By Anna Harvey
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Balancing admire for non secular conviction and the values of liberal democracy is a frightening problem for judges and lawmakers, relatively whilst non secular teams search exemption from legislation that govern others. should still contributors of spiritual sects have the ability to use peyote in worship? should still pacifists be compelled to participate in army provider whilst there's a draft, and will this rely on whether or not they are non secular?
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Additional resources for A Mere Machine: The Supreme Court, Congress, and American Democracy
In both case-based and time-series analyses there is no evidence that any of the ﬁndings reported in Chapter Five are simply the spurious results of more fundamental associations between the Court’s judgments and public opinion, unemployment, inﬂation, the homicide rate, federal military spending, or the overall liberalism of federal public policy. In fact, none of these alternative causal factors have any consistent association with the Court’s rulings in cases involving constitutional challenges to federal statutes, regardless of the speciﬁcation used.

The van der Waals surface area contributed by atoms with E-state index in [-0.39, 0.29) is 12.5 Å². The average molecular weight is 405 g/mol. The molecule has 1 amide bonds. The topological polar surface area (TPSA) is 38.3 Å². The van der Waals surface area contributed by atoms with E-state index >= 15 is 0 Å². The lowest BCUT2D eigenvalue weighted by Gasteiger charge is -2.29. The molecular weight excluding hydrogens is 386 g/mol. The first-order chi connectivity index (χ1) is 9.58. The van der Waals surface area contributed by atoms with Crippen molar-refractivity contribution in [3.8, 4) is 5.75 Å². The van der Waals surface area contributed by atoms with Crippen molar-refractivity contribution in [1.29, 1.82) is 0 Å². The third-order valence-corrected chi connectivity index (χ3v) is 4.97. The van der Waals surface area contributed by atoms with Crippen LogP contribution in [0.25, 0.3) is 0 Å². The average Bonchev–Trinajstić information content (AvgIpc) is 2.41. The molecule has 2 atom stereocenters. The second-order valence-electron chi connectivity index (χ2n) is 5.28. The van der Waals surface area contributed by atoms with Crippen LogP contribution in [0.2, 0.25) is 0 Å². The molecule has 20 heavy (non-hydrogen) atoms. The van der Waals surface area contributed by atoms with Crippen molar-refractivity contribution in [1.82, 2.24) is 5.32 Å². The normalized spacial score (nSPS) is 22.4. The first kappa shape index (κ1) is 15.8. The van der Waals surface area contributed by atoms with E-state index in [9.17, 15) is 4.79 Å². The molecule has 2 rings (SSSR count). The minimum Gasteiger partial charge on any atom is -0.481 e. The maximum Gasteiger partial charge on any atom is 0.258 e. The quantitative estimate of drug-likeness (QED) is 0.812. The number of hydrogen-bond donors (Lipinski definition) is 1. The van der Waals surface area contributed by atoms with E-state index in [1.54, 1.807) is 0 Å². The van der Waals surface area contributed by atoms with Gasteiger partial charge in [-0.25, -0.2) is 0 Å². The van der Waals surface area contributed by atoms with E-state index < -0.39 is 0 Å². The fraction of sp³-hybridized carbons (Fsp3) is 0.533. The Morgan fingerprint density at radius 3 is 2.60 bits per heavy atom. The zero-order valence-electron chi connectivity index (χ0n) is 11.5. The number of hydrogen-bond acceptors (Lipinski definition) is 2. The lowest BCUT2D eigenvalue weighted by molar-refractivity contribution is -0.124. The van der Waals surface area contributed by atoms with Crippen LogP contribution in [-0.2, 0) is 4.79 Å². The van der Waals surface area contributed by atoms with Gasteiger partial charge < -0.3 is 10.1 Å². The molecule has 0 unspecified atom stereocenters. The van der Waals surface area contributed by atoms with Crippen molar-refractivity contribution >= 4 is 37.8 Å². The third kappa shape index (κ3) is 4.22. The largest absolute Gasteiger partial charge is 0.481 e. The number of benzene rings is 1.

We may end up underestimating this effect, perhaps even concluding that no such effect exists, simply because we have too few relevant cases in our sample from terms wherein the Court faced hostile House majorities. Using a known population of potential cases, however, we can attempt to address this problem of selection bias in the Court’s docket. 57 This analysis consists ﬁrst of estimating the probability that constitutional challenges to liberal landmark statutes enacted between 1987 and 1994 make it onto the Rehnquist Court’s docket in each term, as a function of both judicial and elected branch preferences, controlling for statute age.
These possible alternative explanations are hard to square with the speciﬁcity of the Court’s deference. The justices appear to defer only to the preferences of majorities in the House of Representatives, not to those of Senate majorities or the president. This is the case even though, over the period examined here, the estimated preferences of both Senate majorities and the president are more closely linked to public opinion 17 18 SUPREME COURT, CONGRESS, AND AMERICAN DEMOCRACY (and thereby also to the factors that drive public opinion) than are those of House majorities.
A Mere Machine: The Supreme Court, Congress, and American Democracy by Anna Harvey